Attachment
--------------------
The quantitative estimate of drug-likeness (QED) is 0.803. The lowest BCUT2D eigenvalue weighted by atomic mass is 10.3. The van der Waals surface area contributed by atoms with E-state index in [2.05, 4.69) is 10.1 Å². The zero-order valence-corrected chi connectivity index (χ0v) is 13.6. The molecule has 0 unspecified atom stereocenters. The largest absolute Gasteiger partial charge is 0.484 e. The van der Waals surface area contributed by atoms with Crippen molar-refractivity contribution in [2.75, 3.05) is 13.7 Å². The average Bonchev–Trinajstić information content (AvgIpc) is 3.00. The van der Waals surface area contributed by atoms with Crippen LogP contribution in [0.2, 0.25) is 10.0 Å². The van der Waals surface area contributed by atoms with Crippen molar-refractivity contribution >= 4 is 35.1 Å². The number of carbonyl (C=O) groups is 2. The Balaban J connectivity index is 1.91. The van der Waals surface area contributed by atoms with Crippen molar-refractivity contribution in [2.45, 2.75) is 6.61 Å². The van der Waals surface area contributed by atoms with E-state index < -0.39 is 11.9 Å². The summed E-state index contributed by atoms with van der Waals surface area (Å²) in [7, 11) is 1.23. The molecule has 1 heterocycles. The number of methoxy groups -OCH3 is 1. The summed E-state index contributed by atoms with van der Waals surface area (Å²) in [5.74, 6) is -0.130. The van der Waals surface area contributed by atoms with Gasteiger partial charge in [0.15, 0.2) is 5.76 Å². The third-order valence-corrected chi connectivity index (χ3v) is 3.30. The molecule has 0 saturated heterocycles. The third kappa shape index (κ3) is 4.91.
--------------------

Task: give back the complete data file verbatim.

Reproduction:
The quantitative estimate of drug-likeness (QED) is 0.803. The lowest BCUT2D eigenvalue weighted by atomic mass is 10.3. The van der Waals surface area contributed by atoms with E-state index in [2.05, 4.69) is 10.1 Å². The zero-order valence-corrected chi connectivity index (χ0v) is 13.6. The molecule has 0 unspecified atom stereocenters. The largest absolute Gasteiger partial charge is 0.484 e. The van der Waals surface area contributed by atoms with Crippen molar-refractivity contribution in [2.75, 3.05) is 13.7 Å². The average Bonchev–Trinajstić information content (AvgIpc) is 3.00. The van der Waals surface area contributed by atoms with Crippen LogP contribution in [0.2, 0.25) is 10.0 Å². The van der Waals surface area contributed by atoms with Crippen molar-refractivity contribution >= 4 is 35.1 Å². The number of carbonyl (C=O) groups is 2. The Balaban J connectivity index is 1.91. The van der Waals surface area contributed by atoms with Crippen molar-refractivity contribution in [2.45, 2.75) is 6.61 Å². The van der Waals surface area contributed by atoms with E-state index < -0.39 is 11.9 Å². The summed E-state index contributed by atoms with van der Waals surface area (Å²) in [7, 11) is 1.23. The molecule has 1 heterocycles. The number of methoxy groups -OCH3 is 1. The summed E-state index contributed by atoms with van der Waals surface area (Å²) in [5.74, 6) is -0.130. The van der Waals surface area contributed by atoms with Gasteiger partial charge in [0.15, 0.2) is 5.76 Å². The third-order valence-corrected chi connectivity index (χ3v) is 3.30. The molecule has 0 saturated heterocycles. The third kappa shape index (κ3) is 4.91.